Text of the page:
Then he explains how the name for this show came about. He was speaking on the telephone with someone at a theatre in Pretoria and he was having increasing difficulty getting his interlocutor to understand who was calling. The conversation began, “Hello, this is Pieter… P-I-E-T-E-R; Dirk… D-I-R-K; Uys…” “Eh? Who?” “Uys, U-Y-S…” And then from the other side slowly came: “Eish!” This simple bit of word play is truly funny when he tells it, but it is almost impossible to capture this precise delivery in print. It is a strange mix of crisp, lightly Afrikaans-accented English, a dash of RP, and more than a hint of an arched eyebrow and an eye rolled heavenward. To truly appreciate much of what Uys actually does with his voice and then render it in print would require a lexicon of diacritical marks for all of his many inflections, sustained phonemes and subtle pauses. Even Victor Borge’s audible phonetic punctuation wouldn’t be much help here.

We talk about how he achieves his characterisations. He explains that the face is important. When he does (or did) Margaret Thatcher, he sought what he called the lavatory face with its accompanying, extended vowels, a kind of “Ouuuwwwh!” Actually, he says, he prefers not to do actual current politicians. “I don’t want to come across as a second-hand Leon Schuster, he does that much better,” he says. Rather he likes to set out a more protean character, but one locked in a politically charged situation set up by the politicians. Having said that, he must surely realise, too, that his legions of fans still live for just one more repetition of PW Botha and his finger wag – even if the old “Groot Krokodil” has long since vanished from the political scene.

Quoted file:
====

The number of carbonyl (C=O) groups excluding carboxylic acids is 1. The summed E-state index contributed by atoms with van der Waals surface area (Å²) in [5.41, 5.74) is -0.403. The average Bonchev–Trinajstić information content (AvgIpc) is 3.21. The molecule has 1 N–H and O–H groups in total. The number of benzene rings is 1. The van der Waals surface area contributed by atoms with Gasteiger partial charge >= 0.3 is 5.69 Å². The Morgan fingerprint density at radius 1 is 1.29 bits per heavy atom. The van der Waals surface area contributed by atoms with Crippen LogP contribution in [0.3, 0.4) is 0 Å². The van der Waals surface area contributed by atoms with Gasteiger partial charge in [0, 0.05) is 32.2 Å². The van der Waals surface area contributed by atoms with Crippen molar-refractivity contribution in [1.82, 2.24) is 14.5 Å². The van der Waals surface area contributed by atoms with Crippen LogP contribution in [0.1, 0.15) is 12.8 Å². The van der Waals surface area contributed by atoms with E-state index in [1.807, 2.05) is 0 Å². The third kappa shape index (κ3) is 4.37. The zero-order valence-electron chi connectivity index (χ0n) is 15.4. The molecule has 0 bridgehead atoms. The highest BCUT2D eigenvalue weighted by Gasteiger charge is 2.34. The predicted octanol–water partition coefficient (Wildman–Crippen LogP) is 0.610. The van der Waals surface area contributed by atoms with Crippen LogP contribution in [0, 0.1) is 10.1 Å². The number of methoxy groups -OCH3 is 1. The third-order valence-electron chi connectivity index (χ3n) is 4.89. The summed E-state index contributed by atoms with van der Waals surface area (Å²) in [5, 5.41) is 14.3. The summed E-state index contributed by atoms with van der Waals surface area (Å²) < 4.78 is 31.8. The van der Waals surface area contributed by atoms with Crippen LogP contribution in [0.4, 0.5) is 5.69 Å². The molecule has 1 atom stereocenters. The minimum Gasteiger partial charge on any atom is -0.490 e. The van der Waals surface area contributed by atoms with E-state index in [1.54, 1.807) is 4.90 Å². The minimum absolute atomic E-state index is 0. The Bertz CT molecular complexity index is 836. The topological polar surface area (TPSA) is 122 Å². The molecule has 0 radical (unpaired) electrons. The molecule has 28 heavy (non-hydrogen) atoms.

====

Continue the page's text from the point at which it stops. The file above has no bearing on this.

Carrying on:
Uys adds that for him, doing current politicians means that “The red line of racism is close to the toe of my shoe. I have to be very careful not to cross that line.” And doing some scenes – and some people – as points of ridicule may well provoke the precisely wrong reaction on the part of people who have come to the theatre for the first time in their lives for his show.